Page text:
June 25 '99
If you don't know much about the rechargeable concept and theory, look here first.

Chargers come in all types to charge cells such as AAA, AA, C, D, 9volt square, and specialty types for battery packs used in radios, cell phones, flashlights, GPS units, FRS and CB walkie-talkies, FM two-way radios, computer laptops, etc.

Wal-Mart and Radio Shack sell most of the popular types. Others usually come with the radios or cell phones when purchased. Batteries that can be charged are NiCad, NiMH, Li-ON, and lead acid. NEVER try to recharge an alkaline battery no matter what the claims are. They will leak and damage your equipment beyond repair. Never store alkaline batteries in your equipment for long periods of time. They will leak!

There is a new generation of chargers now called "smart chargers". They have a processor in them and send pulses of power to the cells and monitor their charge capacity and shut themselves down when the battery is fully charged. Some even have a "conditioner" in them to deep cycle the cells and bring them up to full capacity. One company in particular is MAHA. They can be purchased on the web from: Thomas Distributing. My favorite unit is the C204F-Kit. I use it all the time with my fold-up solar panel that I can slip into my back pocket. Details will soon follow on building a good "smart" solar rapid charger using this device.

Chargers come in many different configurations depending on the user's needs. There is no standard type of charger or no standards when it comes to charging circuits. With some chargers, if you accidentally leave them charging for a few days, they will overheat and "cook out". This means the electrolyte (the wet chemicals) inside the cells dry out and render the battery pack useless. Lead-acid batteries, usually found in older camcorders will go bad quickly if stored discharged for a long period of time. They will also "self discharge" if left unused after a month or so. All rechargeable batteries will self discharge in a few months depending upon the type (Lead-acid gelled, NiCad, NiMH, LiON). Non-rechargeable cells (alkaline, mercury, lithium, carbon-zinc) can last for years if kept stored properly. The term of duration of storage life is called "shelf life".

Alkaline cells will loose their capacity when exposed to cold or cool temperatures. In the "old days" people used to store their batteries in the refrigerator to prolong their life. This was true for carbon-zinc batteries stored in a non-frost free refrigerators used in the 40's through 60's. The moisture caused the cells to "bounce back" to life. I knew someone who kept a few cartons of alkalines in a frost free refrigerator hoping to extend their lives. He couldn't understand why they wouldn't work in his equipment fresh from the refrigerator and threw them all away. The cool temperatures and the absence of moisture dried out the cells. Usually the alkalines will gain their capacity back to some extent if allowed to return to room temperature.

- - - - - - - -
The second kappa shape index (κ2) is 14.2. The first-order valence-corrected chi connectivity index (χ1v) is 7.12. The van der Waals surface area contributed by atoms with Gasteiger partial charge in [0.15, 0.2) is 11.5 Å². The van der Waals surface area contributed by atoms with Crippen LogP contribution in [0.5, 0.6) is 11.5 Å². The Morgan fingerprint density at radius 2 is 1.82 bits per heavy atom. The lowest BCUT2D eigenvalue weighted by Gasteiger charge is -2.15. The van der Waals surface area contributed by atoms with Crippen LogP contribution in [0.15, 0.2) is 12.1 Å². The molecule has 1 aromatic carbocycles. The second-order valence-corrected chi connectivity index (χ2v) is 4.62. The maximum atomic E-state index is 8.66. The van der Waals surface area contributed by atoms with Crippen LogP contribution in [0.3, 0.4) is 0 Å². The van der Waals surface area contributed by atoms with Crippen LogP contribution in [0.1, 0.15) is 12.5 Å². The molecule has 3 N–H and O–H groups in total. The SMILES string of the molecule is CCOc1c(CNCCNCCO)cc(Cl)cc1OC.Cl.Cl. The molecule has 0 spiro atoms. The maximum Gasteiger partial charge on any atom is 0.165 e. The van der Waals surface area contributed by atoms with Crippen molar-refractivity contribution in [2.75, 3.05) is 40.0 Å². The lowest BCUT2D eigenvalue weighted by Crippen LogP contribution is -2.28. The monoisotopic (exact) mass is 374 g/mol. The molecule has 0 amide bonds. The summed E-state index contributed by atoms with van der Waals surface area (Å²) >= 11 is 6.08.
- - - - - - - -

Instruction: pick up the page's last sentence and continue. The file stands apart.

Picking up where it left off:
Chargers with built in AC prongs are not desirable for modification without going inside and bypassing the AC portion and I don't recommend that to the inexperienced. Two units below I would steer away from for solar projects although they are fine for normal AC usage.


My personal favorite the the MAHA C204F. It charges and conditions AA and AAA NiCad's or NiMH cells, two at a time with a total of four. The power requirement is 12 volts and 1/2 amp. Something easily obtained from a solar panel that I will show how to build soon. My fold up panel array, and this unit is all I need to recharge AA cells for my FM two-way radios, Garmin GPSIII, penlight flashlights, Portable CD player, AM/FM radio and FRS walkie-talkies. It takes just under 1 hour to bring four AA penlight cells to full charge. You can push a button at the bottom of each pair of cells and "cycle" the cells. This discharges them and brings them back up to full. This is called "conditioning" of the cells and is required to be cycled at least 6 times for all new rechargeable cells when first purchased.

You can see a close up of the tag on the transformer showing its output capabilities.

Note the small drawing at the bottom showing the polarity of the plug. Center is the positive and the shell is the negative.




Okay. So some of you have given up already and the discussion is too technical, and you don't have time or the patience to build a solar charger. Looky here!